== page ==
Women’s History Month is always held in March so that it coincides with the celebration of InternationalWomen’sDay on March8. In 2018, Women’s History Month will run from March 1 to March 31 and is marked in the United States, the United Kingdom and Australia.
International Women’s Day (IWD) has occurred for well over a century, with the first March 8 IWD gathering supported by over a million people in Austria, Denmark, Germany and Switzerland. Prior to this the Socialist Party of America, United Kingdom’s Suffragists and Suffragettes, and further groups campaigned for women equality. Today, IWD belongs to all groups collectively everywhere. IWD is not country, group or organisation specific. Make IWD your day! – everyday! https://www.internationalwomensday.com
Interesting WW1 signalling and comms innovation blogpost with archive photographs and many interesting articles.
In some game scenarios, failure of interception in comms and orders may have a big or random effect on the game scenario outcome.
Your carrier pigeon or messenger dog is killed, your telephone lines are broken by shellfire, your advance orders are read by the opposing player, no signal to reinforce or retire is received so your troops fight on in the same position through counter attack after counter attack. All these are interesting random events that might affect a scenario outcome. All these were likely or real problems in WW1 communications such as at Passchendaele.
At last a use for all those wiring party troops, carrier pigeon troops and flag signallers in Airfix WW1 OO/HO infantry boxes.
A subject explored more in John Garth, Tolkien and the Great War: The Threshold of Middle Earth, 2005. Historical events and historical figure gaming meets Fantasy!
Naval Raiding Party Gaming Scenario
An exciting WW1 naval raiding party scenario could be formed out of this interesting piece on Wireless Interception in WW1 based around coastal listening stations such as Hippisley Hut in Hunstanton Norfolk. Just what Marines are for!
An interesting toy soldier scrap to add to my scrapbook collection, dated roughly to 1919 / 1920 from the news items on the back.
Toys from the Scrap-heap
A discharged soldier of Deptford turns his ingenious hand to making toys from margarine boxes and various odds and ends , such as knitting needles.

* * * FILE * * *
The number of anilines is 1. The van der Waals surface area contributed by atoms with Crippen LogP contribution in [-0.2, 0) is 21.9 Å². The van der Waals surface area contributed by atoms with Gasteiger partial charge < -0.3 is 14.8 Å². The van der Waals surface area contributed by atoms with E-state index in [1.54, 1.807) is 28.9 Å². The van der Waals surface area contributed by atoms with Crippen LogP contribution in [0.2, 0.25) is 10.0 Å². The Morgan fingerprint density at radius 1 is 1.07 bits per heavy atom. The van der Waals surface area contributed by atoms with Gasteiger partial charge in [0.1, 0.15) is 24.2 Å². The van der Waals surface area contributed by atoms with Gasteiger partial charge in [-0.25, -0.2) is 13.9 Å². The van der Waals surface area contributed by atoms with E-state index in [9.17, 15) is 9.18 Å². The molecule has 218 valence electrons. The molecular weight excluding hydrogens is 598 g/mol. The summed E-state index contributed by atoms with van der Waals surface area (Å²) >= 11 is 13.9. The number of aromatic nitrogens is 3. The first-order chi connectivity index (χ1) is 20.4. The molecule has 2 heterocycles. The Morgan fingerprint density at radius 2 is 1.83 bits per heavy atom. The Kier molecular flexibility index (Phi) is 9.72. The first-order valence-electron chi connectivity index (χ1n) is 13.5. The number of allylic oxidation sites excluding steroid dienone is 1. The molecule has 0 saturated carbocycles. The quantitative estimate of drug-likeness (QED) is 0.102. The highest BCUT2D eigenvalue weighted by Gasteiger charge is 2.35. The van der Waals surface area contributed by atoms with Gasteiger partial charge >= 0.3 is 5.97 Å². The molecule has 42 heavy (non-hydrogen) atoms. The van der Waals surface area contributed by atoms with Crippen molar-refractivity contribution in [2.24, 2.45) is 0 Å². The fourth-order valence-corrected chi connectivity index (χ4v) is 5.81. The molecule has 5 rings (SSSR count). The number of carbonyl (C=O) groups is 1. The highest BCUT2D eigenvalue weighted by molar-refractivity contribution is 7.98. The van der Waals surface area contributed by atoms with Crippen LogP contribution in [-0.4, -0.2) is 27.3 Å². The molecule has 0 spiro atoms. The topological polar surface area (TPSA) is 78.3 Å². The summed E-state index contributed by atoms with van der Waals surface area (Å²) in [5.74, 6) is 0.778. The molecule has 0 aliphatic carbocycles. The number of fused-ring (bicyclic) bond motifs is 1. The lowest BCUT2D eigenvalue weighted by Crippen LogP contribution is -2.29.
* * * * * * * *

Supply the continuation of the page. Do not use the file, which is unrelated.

It is an attractive castle that I’m sure any boy would be delighted to receive as a present. Lots of levels, bristling with field guns with a good parade space in front.
It has an unusual bridge style drawbridge, a full parade of toy soldiers and a tiny glimpse of (handmade?) toy battleships.
Rough photos of this clipping don’t show much detail, I shall try to scan it in more pixelated detail when next possible.
I wonder if the double or modern meaning of being on the employment scrap heap as an injured veteran facing the economic troubles and postwar crash of the 1920s and 1930s had quite happened yet. The photograph caption instead seems to applaud this discharged serviceman’s quiet determination to make something from nothing, of skill and industry well applied, as something to be proud of.
The unnamed Deptford soldier appears to be wearing on his lapel a regimental metal badge or possibly the silver badge issued to discharged or invalided soldiers.
Hopefully he found some therapy and income from his talents, as well as cheering many young children.
In the 1920s it is often said that toy soldier companies developed more ‘pacifist’, civilian or non-military ranges such as the Home Farm, railway figures, gardens and others. This change and these ranges are excellently covered in Norman Joplin’s brilliantly comprehensive The Great Book Of Hollow-Cast Figures (New Cavendish, 1993/99).
Toy Workshops for disabled and discharged war veterans
The same Joplin book features amongst the many manufacturers, an intriguing advert and some toy soldiers from Lord Roberts and Lord Kitchener’s Workshop for injured soldiers, painting toy soldier castings from various manufacturers c. 1916
Well worth tracking down a copy of this well illustrated Joplin book.
After the First World War there must have been thousands of such injured veterans, competing for work during the difficult economic times of the 1920s and 1930s. Dolls houses, furniture and board games like Bombardo were made postwar alongside the wartime painting of toy soldiers.
The following websites cover more about the Lord Roberts Memorial Workshop: